CALGARY - Canada's industry minister says there is no deadline for his decision to approve or reject a Chinese state-owned company's multibillion-dollar bid for Calgary-based Nexen Inc.
China National Offshore Oil Company made a US$15.1-billion all-cash offer last month for oil and gas producer Nexen (TSX:NXY). It was a friendly bid, offering shareholders a 60-per-cent premium on their holdings.
The proposed deal promises to maintain Nexen's Calgary base and keep all of its current employees and management.
Nexen has faced numerous challenges over the past few years, including the troubled launch of its Long Lake oilsands project in northern Alberta and recent second-quarter profits that fell nearly 57 per cent thanks to a failed well in the Gulf of Mexico.
The deal faces a review by both Industry Minister Christian Paradis and the federal Competition Bureau.
Paradis said his department is still waiting for a formal proposal from the Chinese company before a review can begin.
"I was told that CNOOC was going to table a proposal soon so that is the state of the matter. After that this will be a reviewable transaction," Paradis told reporters in Calgary.
"I cannot speculate about deadlines. I was told there was going to be a proposal tabled soon so let's see what happens in the future."
Paradis said once the official proposal is received by his department the offer will be scrutinized to make sure there is a "net benefit" for Canada.
"That's the bottom line here. Let's not prejudge any investment. There's a review to be done and according to the law we have to make sure there's a net benefit," Paradis said.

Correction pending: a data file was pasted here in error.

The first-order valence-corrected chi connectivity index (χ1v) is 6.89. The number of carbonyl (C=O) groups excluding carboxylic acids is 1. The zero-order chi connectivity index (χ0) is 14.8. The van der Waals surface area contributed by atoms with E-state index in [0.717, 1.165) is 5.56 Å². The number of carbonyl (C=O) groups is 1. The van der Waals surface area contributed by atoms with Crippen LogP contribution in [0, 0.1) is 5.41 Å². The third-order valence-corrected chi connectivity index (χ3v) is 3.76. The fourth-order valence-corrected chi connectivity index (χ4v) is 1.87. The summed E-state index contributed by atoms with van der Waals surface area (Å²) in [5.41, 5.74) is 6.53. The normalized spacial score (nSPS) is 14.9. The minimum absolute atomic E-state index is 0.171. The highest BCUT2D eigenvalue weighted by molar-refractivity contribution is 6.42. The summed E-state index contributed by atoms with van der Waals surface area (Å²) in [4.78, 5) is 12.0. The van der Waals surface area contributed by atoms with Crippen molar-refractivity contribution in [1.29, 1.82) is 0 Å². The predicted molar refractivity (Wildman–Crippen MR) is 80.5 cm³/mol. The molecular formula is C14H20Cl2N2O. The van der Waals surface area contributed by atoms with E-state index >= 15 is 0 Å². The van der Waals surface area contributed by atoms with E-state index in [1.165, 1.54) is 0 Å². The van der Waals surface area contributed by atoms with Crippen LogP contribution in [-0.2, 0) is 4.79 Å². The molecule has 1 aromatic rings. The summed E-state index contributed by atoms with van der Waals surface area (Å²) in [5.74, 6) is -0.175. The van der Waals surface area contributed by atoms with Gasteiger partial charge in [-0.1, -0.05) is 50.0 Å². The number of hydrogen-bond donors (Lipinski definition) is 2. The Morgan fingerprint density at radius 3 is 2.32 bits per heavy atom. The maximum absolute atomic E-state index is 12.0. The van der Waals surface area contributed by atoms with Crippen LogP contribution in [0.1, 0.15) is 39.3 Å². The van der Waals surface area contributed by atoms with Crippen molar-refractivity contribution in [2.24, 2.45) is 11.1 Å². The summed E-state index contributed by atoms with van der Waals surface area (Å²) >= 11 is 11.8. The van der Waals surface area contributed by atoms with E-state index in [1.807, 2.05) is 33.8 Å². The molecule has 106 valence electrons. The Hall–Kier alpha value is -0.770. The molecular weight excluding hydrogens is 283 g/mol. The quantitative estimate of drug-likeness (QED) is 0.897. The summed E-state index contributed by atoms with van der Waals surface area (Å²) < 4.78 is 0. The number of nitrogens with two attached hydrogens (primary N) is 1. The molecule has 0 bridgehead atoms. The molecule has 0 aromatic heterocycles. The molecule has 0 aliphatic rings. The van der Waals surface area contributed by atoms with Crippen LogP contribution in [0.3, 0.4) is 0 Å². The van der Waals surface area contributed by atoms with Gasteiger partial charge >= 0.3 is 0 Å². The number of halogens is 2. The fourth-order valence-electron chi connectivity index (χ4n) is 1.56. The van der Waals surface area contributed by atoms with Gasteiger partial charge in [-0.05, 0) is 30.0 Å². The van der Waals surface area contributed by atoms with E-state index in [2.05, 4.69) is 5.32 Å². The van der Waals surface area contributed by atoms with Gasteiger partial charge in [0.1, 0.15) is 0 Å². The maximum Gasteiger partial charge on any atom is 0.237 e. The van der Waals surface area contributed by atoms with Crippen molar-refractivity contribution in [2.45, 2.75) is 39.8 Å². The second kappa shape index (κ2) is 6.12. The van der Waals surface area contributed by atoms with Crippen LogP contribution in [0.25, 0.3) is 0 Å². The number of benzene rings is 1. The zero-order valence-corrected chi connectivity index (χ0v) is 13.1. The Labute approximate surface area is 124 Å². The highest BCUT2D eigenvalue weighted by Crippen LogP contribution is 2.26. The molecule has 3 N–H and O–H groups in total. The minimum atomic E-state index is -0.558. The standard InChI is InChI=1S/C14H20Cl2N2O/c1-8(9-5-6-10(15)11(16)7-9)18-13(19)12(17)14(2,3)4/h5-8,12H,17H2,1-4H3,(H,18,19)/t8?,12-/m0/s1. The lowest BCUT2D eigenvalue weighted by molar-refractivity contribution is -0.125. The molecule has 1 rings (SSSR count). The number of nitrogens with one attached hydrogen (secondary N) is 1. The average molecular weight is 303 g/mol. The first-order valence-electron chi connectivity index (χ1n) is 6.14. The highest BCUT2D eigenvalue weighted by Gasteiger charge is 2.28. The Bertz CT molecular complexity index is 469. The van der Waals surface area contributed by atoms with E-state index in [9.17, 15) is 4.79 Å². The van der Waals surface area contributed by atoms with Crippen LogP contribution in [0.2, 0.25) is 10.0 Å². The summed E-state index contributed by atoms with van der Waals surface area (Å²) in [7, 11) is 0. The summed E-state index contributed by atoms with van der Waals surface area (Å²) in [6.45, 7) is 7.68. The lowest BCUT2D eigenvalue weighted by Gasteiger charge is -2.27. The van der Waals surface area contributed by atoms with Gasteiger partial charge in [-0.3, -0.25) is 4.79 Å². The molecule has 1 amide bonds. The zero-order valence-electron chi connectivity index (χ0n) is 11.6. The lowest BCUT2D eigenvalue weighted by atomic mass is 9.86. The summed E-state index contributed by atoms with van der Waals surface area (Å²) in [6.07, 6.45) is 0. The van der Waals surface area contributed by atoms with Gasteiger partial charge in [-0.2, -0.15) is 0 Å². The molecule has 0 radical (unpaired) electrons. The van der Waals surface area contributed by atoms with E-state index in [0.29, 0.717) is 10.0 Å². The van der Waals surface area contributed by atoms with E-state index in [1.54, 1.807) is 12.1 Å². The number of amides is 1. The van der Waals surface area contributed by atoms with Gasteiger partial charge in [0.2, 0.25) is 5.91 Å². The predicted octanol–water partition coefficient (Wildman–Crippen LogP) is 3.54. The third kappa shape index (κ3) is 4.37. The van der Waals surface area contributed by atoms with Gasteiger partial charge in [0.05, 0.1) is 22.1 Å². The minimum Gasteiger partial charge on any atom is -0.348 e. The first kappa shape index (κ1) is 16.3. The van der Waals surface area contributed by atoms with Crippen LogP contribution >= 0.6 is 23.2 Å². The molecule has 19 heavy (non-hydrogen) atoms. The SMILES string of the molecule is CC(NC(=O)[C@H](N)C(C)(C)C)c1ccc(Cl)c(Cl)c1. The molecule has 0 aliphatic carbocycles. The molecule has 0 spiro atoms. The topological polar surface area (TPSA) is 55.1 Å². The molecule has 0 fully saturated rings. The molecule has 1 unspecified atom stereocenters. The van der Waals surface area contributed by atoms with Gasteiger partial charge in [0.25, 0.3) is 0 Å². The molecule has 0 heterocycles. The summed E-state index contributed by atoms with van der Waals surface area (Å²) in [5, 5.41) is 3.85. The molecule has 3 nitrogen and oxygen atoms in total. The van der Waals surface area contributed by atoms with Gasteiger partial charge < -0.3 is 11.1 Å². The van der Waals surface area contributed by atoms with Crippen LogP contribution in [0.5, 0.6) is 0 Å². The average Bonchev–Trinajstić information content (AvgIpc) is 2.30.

"We showed guidelines in 2009 for state-owned enterprises — this is public, this is transparent so they know exactly how we apply the law."
The Chinese company has made several other investments in Canadian companies over the past seven years, including buying stakes in MEG Energy Inc. and a 60-per cent investment in Northern Cross (Yukon) Ltd.
If the bid by China National Offshore Oil Co. is successful, it would be China's largest-ever overseas acquisition.
Harper's Conservative government has rejected only two foreign takeovers in its six years in office, the most notable being the failed bid by Anglo-Australian mining firm BHP Billiton for Potash Corp. (TSX:POT) in 2010.
In 2008, the Tories blocked the $1.3-billion sale of Vancouver-based MacDonald, Dettwiler and Associates' space-technology division to an American company.
The offer has attracted attention south of the border.
A U.S. senator wants his government to hold up the takeover as a means to press China on its trade policy.
Charles Schumer made his argument in a letter sent to Treasury Secretary Timothy Geithner, who chairs the Committee on Foreign Investment in the United States, a body that reviews foreign investments in U.S. companies.
The New York Democrat wrote that he "sincerely" hopes the friendly deal between CNOOC and Nexen goes through and that Chinese companies continue to invest in the United States.
"I urge you not to miss this opportunity — the largest foreign acquisition ever by a Chinese company — to hold China to the commitments it has made to provide a level playing field for U.S. companies seeking to access Chinese markets.''
Although Nexen (TSX:NXY) is based in Canada, it has offshore holdings in the U.S. Gulf of Mexico and CNOOC said the deal requires approval from regulators in the U.S.
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